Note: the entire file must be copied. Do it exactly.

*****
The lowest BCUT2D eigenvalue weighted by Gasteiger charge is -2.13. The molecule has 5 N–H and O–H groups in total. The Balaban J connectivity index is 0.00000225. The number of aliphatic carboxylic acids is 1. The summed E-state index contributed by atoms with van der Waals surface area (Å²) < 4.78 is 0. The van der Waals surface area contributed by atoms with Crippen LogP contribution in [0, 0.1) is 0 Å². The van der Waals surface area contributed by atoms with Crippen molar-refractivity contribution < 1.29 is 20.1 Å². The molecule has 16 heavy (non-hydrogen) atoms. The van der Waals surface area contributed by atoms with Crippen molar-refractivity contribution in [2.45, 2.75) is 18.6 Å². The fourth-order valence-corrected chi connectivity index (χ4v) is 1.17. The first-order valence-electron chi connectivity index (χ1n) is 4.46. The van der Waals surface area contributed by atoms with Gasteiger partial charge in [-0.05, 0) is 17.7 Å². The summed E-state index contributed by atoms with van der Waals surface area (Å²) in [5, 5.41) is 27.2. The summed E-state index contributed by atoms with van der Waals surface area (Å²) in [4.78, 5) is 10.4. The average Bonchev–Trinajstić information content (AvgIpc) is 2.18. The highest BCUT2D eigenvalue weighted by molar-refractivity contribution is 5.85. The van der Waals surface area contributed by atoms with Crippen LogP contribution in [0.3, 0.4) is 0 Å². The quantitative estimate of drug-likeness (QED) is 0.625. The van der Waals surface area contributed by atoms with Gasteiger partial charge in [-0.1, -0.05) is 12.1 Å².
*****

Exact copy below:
The lowest BCUT2D eigenvalue weighted by Gasteiger charge is -2.13. The molecule has 5 N–H and O–H groups in total. The Balaban J connectivity index is 0.00000225. The number of aliphatic carboxylic acids is 1. The summed E-state index contributed by atoms with van der Waals surface area (Å²) < 4.78 is 0. The van der Waals surface area contributed by atoms with Crippen LogP contribution in [0, 0.1) is 0 Å². The van der Waals surface area contributed by atoms with Crippen molar-refractivity contribution < 1.29 is 20.1 Å². The molecule has 16 heavy (non-hydrogen) atoms. The van der Waals surface area contributed by atoms with Crippen molar-refractivity contribution in [2.45, 2.75) is 18.6 Å². The fourth-order valence-corrected chi connectivity index (χ4v) is 1.17. The first-order valence-electron chi connectivity index (χ1n) is 4.46. The van der Waals surface area contributed by atoms with Gasteiger partial charge in [-0.05, 0) is 17.7 Å². The summed E-state index contributed by atoms with van der Waals surface area (Å²) in [5, 5.41) is 27.2. The summed E-state index contributed by atoms with van der Waals surface area (Å²) in [4.78, 5) is 10.4. The average Bonchev–Trinajstić information content (AvgIpc) is 2.18. The highest BCUT2D eigenvalue weighted by molar-refractivity contribution is 5.85. The van der Waals surface area contributed by atoms with Crippen LogP contribution in [0.3, 0.4) is 0 Å². The quantitative estimate of drug-likeness (QED) is 0.625. The van der Waals surface area contributed by atoms with Gasteiger partial charge in [-0.1, -0.05) is 12.1 Å².